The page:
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PI: Speller, Susannah

Department: Materials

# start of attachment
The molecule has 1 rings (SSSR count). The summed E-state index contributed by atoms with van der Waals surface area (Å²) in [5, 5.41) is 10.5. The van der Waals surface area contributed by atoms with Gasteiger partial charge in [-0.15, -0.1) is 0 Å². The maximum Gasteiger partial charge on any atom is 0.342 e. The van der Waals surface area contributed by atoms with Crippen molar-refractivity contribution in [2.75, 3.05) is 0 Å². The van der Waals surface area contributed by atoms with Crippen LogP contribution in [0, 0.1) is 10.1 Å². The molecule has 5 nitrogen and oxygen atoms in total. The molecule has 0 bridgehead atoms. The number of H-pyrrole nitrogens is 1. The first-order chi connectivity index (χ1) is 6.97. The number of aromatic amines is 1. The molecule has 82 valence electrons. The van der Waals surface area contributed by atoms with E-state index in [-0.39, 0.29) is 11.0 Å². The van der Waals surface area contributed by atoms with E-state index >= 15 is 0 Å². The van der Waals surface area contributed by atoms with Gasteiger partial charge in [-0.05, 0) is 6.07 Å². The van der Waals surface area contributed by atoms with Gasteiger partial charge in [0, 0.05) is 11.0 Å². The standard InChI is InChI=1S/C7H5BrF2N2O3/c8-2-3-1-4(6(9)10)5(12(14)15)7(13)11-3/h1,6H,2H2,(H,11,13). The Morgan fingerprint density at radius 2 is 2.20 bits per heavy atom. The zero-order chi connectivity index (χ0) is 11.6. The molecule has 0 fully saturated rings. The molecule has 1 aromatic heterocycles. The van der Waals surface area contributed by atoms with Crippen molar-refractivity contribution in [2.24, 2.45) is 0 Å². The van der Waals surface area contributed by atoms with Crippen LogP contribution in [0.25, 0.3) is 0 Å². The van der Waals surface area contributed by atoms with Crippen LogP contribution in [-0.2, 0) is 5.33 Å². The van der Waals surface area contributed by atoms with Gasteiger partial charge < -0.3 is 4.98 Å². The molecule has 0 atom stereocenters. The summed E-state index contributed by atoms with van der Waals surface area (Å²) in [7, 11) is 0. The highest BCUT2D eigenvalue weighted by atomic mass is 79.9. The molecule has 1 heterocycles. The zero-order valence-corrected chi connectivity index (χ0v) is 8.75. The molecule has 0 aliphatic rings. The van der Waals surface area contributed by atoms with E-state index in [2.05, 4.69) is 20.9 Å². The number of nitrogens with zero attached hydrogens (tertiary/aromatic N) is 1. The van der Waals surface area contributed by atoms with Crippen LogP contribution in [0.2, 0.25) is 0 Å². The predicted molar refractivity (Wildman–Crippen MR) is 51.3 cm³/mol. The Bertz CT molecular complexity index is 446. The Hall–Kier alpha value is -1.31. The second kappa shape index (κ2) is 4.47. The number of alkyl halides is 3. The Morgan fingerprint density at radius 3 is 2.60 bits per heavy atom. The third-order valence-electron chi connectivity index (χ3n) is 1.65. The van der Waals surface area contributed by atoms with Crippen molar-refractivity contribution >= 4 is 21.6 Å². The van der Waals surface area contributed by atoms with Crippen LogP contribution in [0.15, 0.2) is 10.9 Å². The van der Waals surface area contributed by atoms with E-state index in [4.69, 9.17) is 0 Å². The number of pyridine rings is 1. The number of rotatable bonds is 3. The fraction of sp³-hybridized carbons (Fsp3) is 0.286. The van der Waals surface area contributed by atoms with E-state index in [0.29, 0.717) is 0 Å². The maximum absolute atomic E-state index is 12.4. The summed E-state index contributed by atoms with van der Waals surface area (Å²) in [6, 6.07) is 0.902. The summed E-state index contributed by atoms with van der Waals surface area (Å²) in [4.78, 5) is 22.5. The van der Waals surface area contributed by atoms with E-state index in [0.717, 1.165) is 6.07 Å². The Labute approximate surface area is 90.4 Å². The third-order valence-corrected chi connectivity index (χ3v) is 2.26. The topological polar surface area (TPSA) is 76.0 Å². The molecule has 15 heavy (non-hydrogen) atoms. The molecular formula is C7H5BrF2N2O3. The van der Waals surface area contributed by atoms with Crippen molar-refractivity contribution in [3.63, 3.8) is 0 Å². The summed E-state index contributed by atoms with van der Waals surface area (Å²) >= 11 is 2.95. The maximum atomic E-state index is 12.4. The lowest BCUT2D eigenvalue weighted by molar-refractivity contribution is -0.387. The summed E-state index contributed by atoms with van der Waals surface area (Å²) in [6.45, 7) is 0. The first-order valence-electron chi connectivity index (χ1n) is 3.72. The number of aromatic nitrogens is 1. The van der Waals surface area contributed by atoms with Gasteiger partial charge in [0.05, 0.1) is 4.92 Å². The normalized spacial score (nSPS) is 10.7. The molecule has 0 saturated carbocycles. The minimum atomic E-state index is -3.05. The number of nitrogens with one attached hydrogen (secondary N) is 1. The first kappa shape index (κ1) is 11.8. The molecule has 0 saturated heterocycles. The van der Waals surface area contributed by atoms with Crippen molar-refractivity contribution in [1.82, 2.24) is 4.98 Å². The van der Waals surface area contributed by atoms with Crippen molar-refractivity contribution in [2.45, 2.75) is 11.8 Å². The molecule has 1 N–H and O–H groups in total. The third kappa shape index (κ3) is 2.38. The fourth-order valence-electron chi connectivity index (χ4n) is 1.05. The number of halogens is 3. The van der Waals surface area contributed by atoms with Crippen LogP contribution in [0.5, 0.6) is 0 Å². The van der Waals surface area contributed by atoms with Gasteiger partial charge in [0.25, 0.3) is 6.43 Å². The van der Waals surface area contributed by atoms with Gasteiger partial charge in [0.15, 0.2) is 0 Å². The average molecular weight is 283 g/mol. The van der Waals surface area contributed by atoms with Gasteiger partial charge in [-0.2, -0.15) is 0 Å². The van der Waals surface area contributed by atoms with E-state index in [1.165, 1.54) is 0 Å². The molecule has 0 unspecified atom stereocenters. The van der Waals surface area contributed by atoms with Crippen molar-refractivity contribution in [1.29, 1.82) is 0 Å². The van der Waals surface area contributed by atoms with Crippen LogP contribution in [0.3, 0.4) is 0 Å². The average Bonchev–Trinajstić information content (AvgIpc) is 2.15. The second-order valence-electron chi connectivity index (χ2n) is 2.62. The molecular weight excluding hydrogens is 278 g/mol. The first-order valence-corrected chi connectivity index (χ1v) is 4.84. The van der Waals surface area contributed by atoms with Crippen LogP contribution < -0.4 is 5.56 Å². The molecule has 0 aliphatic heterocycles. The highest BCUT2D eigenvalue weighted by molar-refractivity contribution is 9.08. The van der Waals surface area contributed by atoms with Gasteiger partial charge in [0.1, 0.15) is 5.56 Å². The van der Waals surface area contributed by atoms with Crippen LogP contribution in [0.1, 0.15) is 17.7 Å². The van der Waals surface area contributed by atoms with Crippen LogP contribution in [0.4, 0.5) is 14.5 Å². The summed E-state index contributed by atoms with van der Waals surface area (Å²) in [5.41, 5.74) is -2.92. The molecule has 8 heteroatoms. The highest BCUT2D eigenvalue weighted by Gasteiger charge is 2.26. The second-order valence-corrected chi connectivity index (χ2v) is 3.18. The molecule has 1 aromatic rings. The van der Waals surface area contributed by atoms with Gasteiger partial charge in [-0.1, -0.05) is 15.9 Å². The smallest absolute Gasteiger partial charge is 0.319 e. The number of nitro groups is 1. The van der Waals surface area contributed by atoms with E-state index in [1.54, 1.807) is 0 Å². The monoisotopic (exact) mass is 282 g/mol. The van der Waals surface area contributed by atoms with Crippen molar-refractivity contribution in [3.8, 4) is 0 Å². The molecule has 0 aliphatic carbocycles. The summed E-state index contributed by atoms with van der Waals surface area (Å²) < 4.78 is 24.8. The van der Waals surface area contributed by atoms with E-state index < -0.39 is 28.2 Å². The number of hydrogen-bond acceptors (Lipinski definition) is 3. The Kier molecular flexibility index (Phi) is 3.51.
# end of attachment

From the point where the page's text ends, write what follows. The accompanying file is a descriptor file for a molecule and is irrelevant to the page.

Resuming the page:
High temperature superconducting (HTS) materials in bulk form can be energised to form very strong and compact permanent magnets can potentially be used in a wide range of technologies from cheap, limb-scale magnetic resonance imaging to rotating machines with improved power-to-weight ratio for electric aircraft. However, they are very challenging to manufacture because it is essential to avoid high angle grain boundaries which act like dams, completely blocking the macroscopic flow of supercurrents that generate the magnetic field. This necessitates a complex and very slow melt-growth process using a seed crystal to nucleate the growth of the superconducting phase during solidification. This process was developed more than 30 years ago, but the crystal grows in 5 directions simultaneously from a seed placed on the top of the sample, leading to chemical inhomogeneities and intractable difficulties scaling up to the larger samples required for practical applications. CAN Superconductors, a commercial manufacturer of HTS bulks, are developing a new manufacturing process that involves growth in a single direction from a reusable seed plate, with the aim of avoiding both the issues that lead to growth failure and also enabling the growth of larger and hopefully more uniform samples. This project involves applying multi-scale, multi-technique characterisation and analysis methodologies devised by the secondee during her DPhil research to HTS bulk samples grown by this promising new process, and developing and translating suitable materials qualification protocols for routine application at CAN Superconductors. Analytic scanning electron microscopy techniques will be used to map macro- and microscopic chemical and crystallographic variations to determine the size and distribution of insulating particles (deliberately added to improve superconducting performance) and to identify how grain boundaries form, with the aim of modifying the growth process to avoid them. 

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